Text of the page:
Effective Business Planning Improves Your Bottom Line
For the last five years, we have been told that we are living in volatile times of mass disruption and destabilization – at least that is what business publications have been saying.
Then, 2020 happened.
Now that we are experiencing true volatility, real adjustments need to be made and forward-thinking business leaders are moving to restart strategic planning practices. But, as with many things during the pandemic, planning exercises have altered substantially to account for their increased urgency:
- Successful businesses are learning to become agile and responsive – instead of being entirely reactive.
- Planning has become an ongoing practice instead of an annual one-and-done event.
- Planning as a management tool is finally developing into a scenario-based activity that includes real-life simulations and situation mapping for true recoverability.
Let us look at why formal planning is more important than ever.
McKinsey analysts tracked the earnings, revenue, and market capitalization of organizations for the years before, during, and after the famous Great Recession of 2008. They found that those companies with long-term plans and tangible, measurable goals outperformed those without – in all three areas.
Source: McKinsey & Company
Another reason commercial ventures should prioritize planning right now: it is effective. Experts from The American Society for Public Administration recently conducted a meta-analysis that determined that strategic planning impacts organizational performance “significantly, moderately, and positively.”
Woolf Distributing, a building materials wholesaler and First Midwest Bank commercial banking customer, is a real-life example of this effectiveness. The company conducts annual planning meetings where team members review the previous twelve months. Based on that review – as well as current challenges and opportunities – they then reforecast the next three to five years.
By prioritizing this session, the Woolf Distributing leadership incorporates all departments (including sales, operations, and finance) into the process and plans for potential options and contingencies. They have found these conversations are fruitful in exposing alternatives that other departments and groups would not have contemplated.
In doing this exercise, team members had varying levels of experience with dramatically changing environments. Some team members were able to imagine scenarios that others would not have predicted. The practice prepared the group (and its subgroups) for all alternatives. Not surprisingly, the company never skipped a beat when the COVID lockdowns swept the world in March of 2020.
Too often, business leaders wear blinders that restrict their perspective to tunnel vision. They stay hyper focused on their own industry headlines, professional peers, and competitive rivals. Three- to five-year business planning is the perfect opportunity to break out of this trap and observe brilliant, agile moves by other leaders in a wide variety of geographic markets and sectors.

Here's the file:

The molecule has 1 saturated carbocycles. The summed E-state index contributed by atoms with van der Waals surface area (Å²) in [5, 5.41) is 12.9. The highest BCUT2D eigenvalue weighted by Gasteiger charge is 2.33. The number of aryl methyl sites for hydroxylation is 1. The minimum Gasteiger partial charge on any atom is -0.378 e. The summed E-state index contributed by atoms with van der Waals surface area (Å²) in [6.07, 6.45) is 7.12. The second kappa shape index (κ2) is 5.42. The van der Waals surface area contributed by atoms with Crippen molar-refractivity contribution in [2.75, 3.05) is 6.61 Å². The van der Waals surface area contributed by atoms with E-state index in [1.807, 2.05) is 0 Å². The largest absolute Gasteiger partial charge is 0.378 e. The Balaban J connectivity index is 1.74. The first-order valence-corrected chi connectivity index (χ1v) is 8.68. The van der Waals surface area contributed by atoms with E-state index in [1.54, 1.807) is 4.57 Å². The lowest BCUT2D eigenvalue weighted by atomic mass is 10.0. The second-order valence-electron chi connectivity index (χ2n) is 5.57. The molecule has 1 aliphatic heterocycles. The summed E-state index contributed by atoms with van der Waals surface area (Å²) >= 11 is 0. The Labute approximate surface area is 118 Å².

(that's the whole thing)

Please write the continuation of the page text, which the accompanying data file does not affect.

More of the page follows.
For example, consider the French multinational, integrated Supermajor oil and gas company Total. Total executives observed their previous plans versus actual events, assessed consumer behavior, noted London’s headline-making goal of becoming carbon neutral within the next 30 years, and incorporated the intelligence into their strategic plans. Recently, the oil conglomerate acquired London’s largest and fastest-growing electric vehicle charging network.
Good planning allowed the energy company to be a first-mover where car manufacturers and other industry players could (and arguably, should) have tried to compete.
First Step: Committing to Business Planning
Proper strategic planning sessions take time and effort to prepare for and execute successfully. They require research, focused agendas, and a clear-eyed assessment of your business’ past successes and failures.
John M. Bryson, author of Strategic Planning for Public and Nonprofit Organizations (the most widely accepted textbook on organizational planning), defines strategic planning as the “…deliberative, disciplined effort to produce fundamental decisions and actions that shape and guide what an organization (or other entity) is, what it does, and why.” The term disciplined implies you will encounter distracting reasons not to prioritize 3-5 year business planning with your team.
Discipline and prioritization are necessary to make strategic planning part of your regular process. But strategic planning is worth it – whether it shows itself in improved productivity, an enhanced ability to pivot during market changes, or simply by assuring that you have the resources and vision to meet the unexpected.
Remember this as your company scales and current events heap on complexities. Fortify yourself with the people, tools, and resources you will need to plan your business’ future. A commercial banker near you can help – get in touch today. At First Midwest Bank, we can help turn your 3-5 year business plans into a 30-50 year reality.